Gardening is a hobby that you can spend a lifetime learning about. Seasons change, seeds fail or thrive, and just when you think you know it all, you realize how much there still is to learn. Direct Energy’s Gardening Series is a follow-along guide to embrace the beauty and challenges involved in being a gardener. As a craft that requires patience, creativity, and endurance, gardening can be enjoyed by those of all ages, and is one of the most satisfying ways to spend an early morning or late afternoon. Follow along as we show you how to begin, which herbs grow the best, and other tips on how to plant a garden that will flourish under your care.
When it comes to gardening, sometimes the thought of killing your garden can shut down your operation all together.
But don’t be intimidated. There are a number of species and types of gardens where you can grow low-maintenance plants that actually thrive under less care!
We outline a few plants depending on various environments that you’ll have no problem growing. Start a list, allocate a few spaces in your yard, and put these species on the list.
Indoor Plant Varieties
Bring life, color and oxygen into your home, by incorporating plants in your living space.
While there are hundreds of plants that will successfully thrive inside, these are exceptionally favorable to surviving the care of those with no experience in gardening.
Snake plants, or Mother-in-Law’s Tongue as they are often lovingly called, are at the top of the list for hardy indoor plants. With strong vertical foliage, they are a great addition to any space, both modern and classic.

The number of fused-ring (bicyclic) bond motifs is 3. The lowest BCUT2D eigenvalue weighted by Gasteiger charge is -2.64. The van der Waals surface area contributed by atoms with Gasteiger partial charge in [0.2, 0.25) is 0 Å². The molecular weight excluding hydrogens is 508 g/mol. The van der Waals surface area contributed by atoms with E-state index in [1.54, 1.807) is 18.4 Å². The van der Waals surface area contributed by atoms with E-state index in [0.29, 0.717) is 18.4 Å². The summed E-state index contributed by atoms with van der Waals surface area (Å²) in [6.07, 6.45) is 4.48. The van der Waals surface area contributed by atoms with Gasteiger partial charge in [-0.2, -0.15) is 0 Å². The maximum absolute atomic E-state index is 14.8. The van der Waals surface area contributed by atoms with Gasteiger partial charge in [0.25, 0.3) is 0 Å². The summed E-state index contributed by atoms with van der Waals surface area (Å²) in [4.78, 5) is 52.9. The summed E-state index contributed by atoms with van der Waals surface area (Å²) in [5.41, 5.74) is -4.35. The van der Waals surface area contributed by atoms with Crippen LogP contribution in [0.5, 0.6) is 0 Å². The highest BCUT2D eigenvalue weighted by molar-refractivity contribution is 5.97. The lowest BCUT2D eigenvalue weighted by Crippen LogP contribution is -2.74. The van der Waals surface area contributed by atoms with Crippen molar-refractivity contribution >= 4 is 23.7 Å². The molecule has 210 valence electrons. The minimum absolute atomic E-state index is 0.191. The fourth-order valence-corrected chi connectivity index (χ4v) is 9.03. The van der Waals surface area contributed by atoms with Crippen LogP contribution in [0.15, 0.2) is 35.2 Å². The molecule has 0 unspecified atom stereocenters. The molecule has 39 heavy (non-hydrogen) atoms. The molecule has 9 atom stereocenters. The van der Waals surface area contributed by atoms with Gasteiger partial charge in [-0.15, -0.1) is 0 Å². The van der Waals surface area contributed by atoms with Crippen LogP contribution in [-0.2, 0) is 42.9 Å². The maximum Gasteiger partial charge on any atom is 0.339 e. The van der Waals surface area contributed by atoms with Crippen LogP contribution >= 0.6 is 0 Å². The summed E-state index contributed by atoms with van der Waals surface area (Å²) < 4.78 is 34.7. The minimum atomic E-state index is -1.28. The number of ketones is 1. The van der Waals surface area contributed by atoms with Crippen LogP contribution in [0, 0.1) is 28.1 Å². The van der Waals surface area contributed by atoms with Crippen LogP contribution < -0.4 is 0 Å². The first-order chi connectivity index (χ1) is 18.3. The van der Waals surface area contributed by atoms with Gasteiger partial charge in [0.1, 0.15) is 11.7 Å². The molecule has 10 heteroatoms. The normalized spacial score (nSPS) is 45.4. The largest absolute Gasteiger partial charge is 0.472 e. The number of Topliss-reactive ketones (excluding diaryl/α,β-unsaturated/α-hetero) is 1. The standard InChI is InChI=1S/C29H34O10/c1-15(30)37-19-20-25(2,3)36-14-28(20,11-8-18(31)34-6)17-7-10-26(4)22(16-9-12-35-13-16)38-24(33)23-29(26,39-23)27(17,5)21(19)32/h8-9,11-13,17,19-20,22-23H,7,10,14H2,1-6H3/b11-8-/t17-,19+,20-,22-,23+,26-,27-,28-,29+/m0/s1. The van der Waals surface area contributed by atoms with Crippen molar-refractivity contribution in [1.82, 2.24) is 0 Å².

Resistant to disease and drought, snake plants can handle low light levels, and are forgiving after much neglect.
If you notice that the leaves are beginning to look dry and curled, just add water. Over time, you may even want to cut the base of some of the brown unattractive leaves to allow the younger and more vibrant leaves room to sprout.
Golden Pothos Ivy
This quintessential indoor plant, the Golden Pothos Ivy, has juicy lime green leaves, and will begin to cascade when grown from a shelf or hanging pot, downwards as long as you allow it.
They don’t like to be overwatered, and can tolerate low light levels. You do want to make sure they’re not sitting in overly strong sunlight, as their leaves will respond by turning yellow and dropping off.
These will grow excellently in the artificial light of an office too. Grab one next time you’re at the nursery, and bring a natural organic element into the office.
Aloes will grow well inside, but they do need a little light. Put them by a windowsill if you have one wide enough.
Aloe Vera’s are tolerant to drought, but do respond well when nurtured with water and light. Be sure to plant them in well-draining soil. For those that like a minimalist look inside their home, consider the simple forms of an aloe.
Dry Desert Thriving Plants that Don’t Need Much Water
Whether you live in an environment with limited water, or you enjoy the look of desert gardens, desert plants are hard to kill. The only way you’ll kill these is by over watering them and letting their roots drown.